A prospective study of human papillomavirus infection of the cervix


Professor D. Taylor-Robinson, Division of Sexually Transmitted Diseases, Clinical Research Centre, Harrow, Middlesex HA1 3UJ.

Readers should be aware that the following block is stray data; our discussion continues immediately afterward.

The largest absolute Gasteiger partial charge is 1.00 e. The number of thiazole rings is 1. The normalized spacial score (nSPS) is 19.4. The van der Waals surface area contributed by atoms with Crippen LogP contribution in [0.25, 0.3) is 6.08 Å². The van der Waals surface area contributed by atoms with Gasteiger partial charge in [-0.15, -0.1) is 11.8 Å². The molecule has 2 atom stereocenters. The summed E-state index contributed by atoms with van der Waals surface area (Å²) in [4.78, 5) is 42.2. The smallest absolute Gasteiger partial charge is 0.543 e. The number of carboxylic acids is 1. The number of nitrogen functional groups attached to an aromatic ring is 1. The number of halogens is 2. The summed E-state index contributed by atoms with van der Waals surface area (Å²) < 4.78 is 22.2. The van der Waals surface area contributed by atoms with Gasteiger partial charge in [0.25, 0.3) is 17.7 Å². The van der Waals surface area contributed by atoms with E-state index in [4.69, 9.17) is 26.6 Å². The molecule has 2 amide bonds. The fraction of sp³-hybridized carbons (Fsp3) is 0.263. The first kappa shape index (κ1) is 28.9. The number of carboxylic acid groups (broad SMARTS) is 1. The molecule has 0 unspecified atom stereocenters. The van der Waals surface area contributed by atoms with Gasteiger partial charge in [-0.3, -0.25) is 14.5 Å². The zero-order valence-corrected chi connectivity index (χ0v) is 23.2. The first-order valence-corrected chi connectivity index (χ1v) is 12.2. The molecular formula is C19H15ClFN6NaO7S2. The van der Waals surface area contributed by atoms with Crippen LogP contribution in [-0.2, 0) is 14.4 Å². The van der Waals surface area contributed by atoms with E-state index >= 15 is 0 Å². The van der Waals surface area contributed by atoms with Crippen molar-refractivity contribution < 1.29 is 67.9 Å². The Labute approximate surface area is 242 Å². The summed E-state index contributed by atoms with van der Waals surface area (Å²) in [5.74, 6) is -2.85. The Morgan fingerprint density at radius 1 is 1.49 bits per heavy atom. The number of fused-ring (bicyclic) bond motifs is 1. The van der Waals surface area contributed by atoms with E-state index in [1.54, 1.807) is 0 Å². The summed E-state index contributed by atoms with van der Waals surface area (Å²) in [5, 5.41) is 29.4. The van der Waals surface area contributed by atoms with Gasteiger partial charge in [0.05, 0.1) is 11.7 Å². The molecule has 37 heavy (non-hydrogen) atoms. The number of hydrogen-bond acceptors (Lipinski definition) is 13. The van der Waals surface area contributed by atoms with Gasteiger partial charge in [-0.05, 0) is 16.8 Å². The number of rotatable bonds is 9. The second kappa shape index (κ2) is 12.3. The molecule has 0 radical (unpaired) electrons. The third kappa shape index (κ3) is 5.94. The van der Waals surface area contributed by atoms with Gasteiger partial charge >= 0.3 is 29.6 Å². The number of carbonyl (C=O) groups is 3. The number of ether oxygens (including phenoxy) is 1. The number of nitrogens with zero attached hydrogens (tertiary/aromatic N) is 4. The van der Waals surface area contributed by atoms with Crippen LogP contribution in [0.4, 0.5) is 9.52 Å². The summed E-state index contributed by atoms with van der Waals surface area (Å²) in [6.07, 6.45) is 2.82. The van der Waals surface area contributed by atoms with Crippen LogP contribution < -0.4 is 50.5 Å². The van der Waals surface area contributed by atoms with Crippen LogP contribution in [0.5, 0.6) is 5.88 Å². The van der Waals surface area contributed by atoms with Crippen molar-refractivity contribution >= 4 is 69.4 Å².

In a prospective study 42 women, diagnosed as having low grade cervical intraepithelial neoplasia (CIN), made a total of 281 clinic visits over a 45 month period. At each visit, they were subjected to cytological and colposcopical examination and samples were taken for human papillomavirus (HPV) DNA hybridization studies and for the detection of non-HPV infections. HPV types 16 and/or 18 were found in 25% of all the samples tested and these virus types were detected in five of six (83%) women whose lesions progressed compared to seven of 14 (50%) of those whose lesions regressed. The presence of HPV DNA was not a good prognostic indicator of progression since half of those whose disease regressed also harboured these viruses at some time. The recording of non-HPV infections almost 10 times more often in the women whose disease regressed than in those whose disease progressed could probably be accounted for by the former having a larger number of follow-up visits. Nevertheless, the significance of non-HPV infections also remains unclear.